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This is a list of United States Code sections, Statutes at Large, Public Laws, and Presidential Documents, which provide rulemaking authority for this CFR Part.
This list is taken from the Parallel Table of Authorities and Rules provided by GPO [Government Printing Office].
It is not guaranteed to be accurate or up-to-date, though we do refresh the database weekly. More limitations on accuracy are described at the GPO site.
§ 552 - Public information; agency rules, opinions, orders, records, and proceedings
§ 552a - Records maintained on individuals
§ 1101 - Definitions
§ 1103 - Powers and duties of the Secretary, the Under Secretary, and the Attorney General
§ 1304 - Forms for registration and fingerprinting
§ 1356 - Disposition of moneys collected under the provisions of this subchapter
§ 1365b - Biometric entry and exit data system
§ 9701 - Fees and charges for Government services and things of value
116 Stat. 2135
Executive Order ... 12356
Title 8 published on 2016-09-20
The following are ALL rules, proposed rules, and notices (chronologically) published in the Federal Register relating to 8 CFR Part 103 after this date.
This final rule amends Department of Homeland Security (DHS) regulations to implement the Secretary of Homeland Security's discretionary parole authority in order to increase and enhance entrepreneurship, innovation, and job creation in the United States. The final rule adds new regulatory provisions guiding the use of parole on a case-by-case basis with respect to entrepreneurs of start-up entities who can demonstrate through evidence of substantial and demonstrated potential for rapid business growth and job creation that they would provide a significant public benefit to the United States. Such potential would be indicated by, among other things, the receipt of significant capital investment from U.S. investors with established records of successful investments, or obtaining significant awards or grants from certain Federal, State or local government entities. If granted, parole would provide a temporary initial stay of up to 30 months (which may be extended by up to an additional 30 months) to facilitate the applicant's ability to oversee and grow his or her start-up entity in the United States.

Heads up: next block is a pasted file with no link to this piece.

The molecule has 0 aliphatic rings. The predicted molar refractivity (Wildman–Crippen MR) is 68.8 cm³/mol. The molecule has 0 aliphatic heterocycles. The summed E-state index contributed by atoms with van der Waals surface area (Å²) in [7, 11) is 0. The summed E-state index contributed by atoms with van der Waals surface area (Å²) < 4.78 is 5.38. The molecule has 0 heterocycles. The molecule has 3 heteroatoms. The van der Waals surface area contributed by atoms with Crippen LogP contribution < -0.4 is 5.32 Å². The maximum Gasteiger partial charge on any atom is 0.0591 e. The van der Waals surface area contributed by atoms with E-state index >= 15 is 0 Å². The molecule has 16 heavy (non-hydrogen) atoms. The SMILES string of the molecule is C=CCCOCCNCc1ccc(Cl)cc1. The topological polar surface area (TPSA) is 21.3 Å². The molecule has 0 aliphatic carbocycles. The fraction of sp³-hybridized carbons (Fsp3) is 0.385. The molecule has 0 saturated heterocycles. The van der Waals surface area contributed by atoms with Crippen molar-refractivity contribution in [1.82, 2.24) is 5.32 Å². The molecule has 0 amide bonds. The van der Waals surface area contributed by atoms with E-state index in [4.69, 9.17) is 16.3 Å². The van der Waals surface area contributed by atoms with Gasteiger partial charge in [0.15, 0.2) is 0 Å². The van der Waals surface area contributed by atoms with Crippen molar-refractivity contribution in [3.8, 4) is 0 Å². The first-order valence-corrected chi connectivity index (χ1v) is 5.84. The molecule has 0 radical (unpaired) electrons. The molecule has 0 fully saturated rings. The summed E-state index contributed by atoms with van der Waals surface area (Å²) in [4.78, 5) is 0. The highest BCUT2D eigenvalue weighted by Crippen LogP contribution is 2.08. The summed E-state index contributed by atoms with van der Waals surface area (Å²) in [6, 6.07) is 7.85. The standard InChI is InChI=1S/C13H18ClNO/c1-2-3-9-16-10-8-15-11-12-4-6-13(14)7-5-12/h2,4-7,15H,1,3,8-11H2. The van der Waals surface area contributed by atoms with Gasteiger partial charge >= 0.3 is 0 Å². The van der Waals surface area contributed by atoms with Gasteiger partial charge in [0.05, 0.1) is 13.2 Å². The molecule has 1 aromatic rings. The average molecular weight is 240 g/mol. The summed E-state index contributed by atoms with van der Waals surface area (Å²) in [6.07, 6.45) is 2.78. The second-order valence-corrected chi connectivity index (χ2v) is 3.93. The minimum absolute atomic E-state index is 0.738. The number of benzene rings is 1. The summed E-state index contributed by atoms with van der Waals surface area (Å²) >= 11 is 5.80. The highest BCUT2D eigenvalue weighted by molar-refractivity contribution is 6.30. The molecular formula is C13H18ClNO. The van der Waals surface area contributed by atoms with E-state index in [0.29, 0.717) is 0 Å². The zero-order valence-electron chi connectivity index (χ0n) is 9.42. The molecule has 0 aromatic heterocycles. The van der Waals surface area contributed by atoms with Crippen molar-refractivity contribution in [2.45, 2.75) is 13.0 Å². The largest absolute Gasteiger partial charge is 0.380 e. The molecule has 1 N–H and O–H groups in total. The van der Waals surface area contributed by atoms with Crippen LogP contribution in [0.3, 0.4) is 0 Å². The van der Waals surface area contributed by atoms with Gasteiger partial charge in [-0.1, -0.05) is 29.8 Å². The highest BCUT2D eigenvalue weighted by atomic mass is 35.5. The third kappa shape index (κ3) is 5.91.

This rule adopts as final, with two changes, interim amendments to the Department of Homeland Security's (DHS) regulations published in the Federal Register on May 13, 2014 establishing the U.S. Asia-Pacific Economic Cooperation (APEC) Business Travel Card Program. The U.S. APEC Business Travel Card Program provides qualified U.S. business travelers engaged in business in the APEC region, or U.S. Government officials actively engaged in APEC business, the ability to access fast-track immigration lanes at participating airports in foreign APEC economies.
The Department of Homeland Security (DHS) is adjusting the fee schedule for immigration and naturalization benefit requests processed by U.S. Citizenship and Immigration Services (USCIS). The fee schedule was last adjusted on November 23, 2010. USCIS conducted a comprehensive fee review for the fiscal year (FY) 2016/2017 biennial period and determined that current fees do not recover the full cost of services provided. DHS has determined that adjusting the fee schedule is necessary to fully recover costs and maintain adequate service. DHS published a proposed fee schedule on May 4, 2016. Under this final rule, DHS will increase fees by a weighted average of 21 percent; establish a new fee of $3,035 covering USCIS costs related to processing the Employment Based Immigrant Visa, Fifth Preference (EB-5) Annual Certification of Regional Center, Form I-924A; establish a three-level fee for the Application for Naturalization, Form N-400; and remove regulatory provisions that prevent USCIS from rejecting an immigration or naturalization benefit request paid with a dishonored check or lacking the required biometric services fee until the remitter has been provided an opportunity to correct the deficient payment.